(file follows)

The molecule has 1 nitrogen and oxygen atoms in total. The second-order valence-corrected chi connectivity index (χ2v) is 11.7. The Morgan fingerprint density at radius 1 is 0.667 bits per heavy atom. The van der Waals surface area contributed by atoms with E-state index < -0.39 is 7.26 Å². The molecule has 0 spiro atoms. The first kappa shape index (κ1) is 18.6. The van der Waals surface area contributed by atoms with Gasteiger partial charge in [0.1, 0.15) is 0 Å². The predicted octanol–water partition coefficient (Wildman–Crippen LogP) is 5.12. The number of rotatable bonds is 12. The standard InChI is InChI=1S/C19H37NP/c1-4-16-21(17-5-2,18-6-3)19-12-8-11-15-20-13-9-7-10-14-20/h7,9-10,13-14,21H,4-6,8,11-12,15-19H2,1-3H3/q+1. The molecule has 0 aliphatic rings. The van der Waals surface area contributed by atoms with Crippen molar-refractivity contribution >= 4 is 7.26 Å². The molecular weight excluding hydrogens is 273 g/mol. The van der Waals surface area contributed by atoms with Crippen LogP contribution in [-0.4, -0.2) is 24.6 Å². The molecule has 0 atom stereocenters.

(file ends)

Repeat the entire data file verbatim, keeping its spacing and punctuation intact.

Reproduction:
The molecule has 1 nitrogen and oxygen atoms in total. The second-order valence-corrected chi connectivity index (χ2v) is 11.7. The Morgan fingerprint density at radius 1 is 0.667 bits per heavy atom. The van der Waals surface area contributed by atoms with E-state index < -0.39 is 7.26 Å². The molecule has 0 spiro atoms. The first kappa shape index (κ1) is 18.6. The van der Waals surface area contributed by atoms with Gasteiger partial charge in [0.1, 0.15) is 0 Å². The predicted octanol–water partition coefficient (Wildman–Crippen LogP) is 5.12. The number of rotatable bonds is 12. The standard InChI is InChI=1S/C19H37NP/c1-4-16-21(17-5-2,18-6-3)19-12-8-11-15-20-13-9-7-10-14-20/h7,9-10,13-14,21H,4-6,8,11-12,15-19H2,1-3H3/q+1. The molecule has 0 aliphatic rings. The van der Waals surface area contributed by atoms with Crippen molar-refractivity contribution >= 4 is 7.26 Å². The molecular weight excluding hydrogens is 273 g/mol. The van der Waals surface area contributed by atoms with Crippen LogP contribution in [-0.4, -0.2) is 24.6 Å². The molecule has 0 atom stereocenters.